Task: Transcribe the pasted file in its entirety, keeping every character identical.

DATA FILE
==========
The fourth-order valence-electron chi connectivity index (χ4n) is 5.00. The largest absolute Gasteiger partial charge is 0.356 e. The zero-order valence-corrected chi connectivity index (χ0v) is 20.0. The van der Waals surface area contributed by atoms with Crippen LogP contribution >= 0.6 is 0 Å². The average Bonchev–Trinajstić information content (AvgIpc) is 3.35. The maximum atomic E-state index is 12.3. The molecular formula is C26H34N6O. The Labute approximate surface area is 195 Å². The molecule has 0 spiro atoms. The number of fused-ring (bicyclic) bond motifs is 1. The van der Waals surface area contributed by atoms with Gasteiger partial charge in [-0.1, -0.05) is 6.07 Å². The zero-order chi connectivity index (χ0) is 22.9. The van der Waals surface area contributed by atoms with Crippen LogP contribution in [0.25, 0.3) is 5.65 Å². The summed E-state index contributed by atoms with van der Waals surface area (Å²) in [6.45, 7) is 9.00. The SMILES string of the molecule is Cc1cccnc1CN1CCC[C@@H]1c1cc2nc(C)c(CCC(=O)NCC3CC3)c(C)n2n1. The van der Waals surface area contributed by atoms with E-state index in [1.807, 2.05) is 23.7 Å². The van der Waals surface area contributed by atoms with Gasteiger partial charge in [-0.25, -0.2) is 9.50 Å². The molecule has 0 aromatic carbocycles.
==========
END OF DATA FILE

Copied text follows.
The fourth-order valence-electron chi connectivity index (χ4n) is 5.00. The largest absolute Gasteiger partial charge is 0.356 e. The zero-order valence-corrected chi connectivity index (χ0v) is 20.0. The van der Waals surface area contributed by atoms with Crippen LogP contribution >= 0.6 is 0 Å². The average Bonchev–Trinajstić information content (AvgIpc) is 3.35. The maximum atomic E-state index is 12.3. The molecular formula is C26H34N6O. The Labute approximate surface area is 195 Å². The molecule has 0 spiro atoms. The number of fused-ring (bicyclic) bond motifs is 1. The van der Waals surface area contributed by atoms with Gasteiger partial charge in [-0.1, -0.05) is 6.07 Å². The zero-order chi connectivity index (χ0) is 22.9. The van der Waals surface area contributed by atoms with Crippen LogP contribution in [0.25, 0.3) is 5.65 Å². The summed E-state index contributed by atoms with van der Waals surface area (Å²) in [6.45, 7) is 9.00. The SMILES string of the molecule is Cc1cccnc1CN1CCC[C@@H]1c1cc2nc(C)c(CCC(=O)NCC3CC3)c(C)n2n1. The van der Waals surface area contributed by atoms with E-state index in [1.807, 2.05) is 23.7 Å². The van der Waals surface area contributed by atoms with Gasteiger partial charge in [-0.25, -0.2) is 9.50 Å². The molecule has 0 aromatic carbocycles.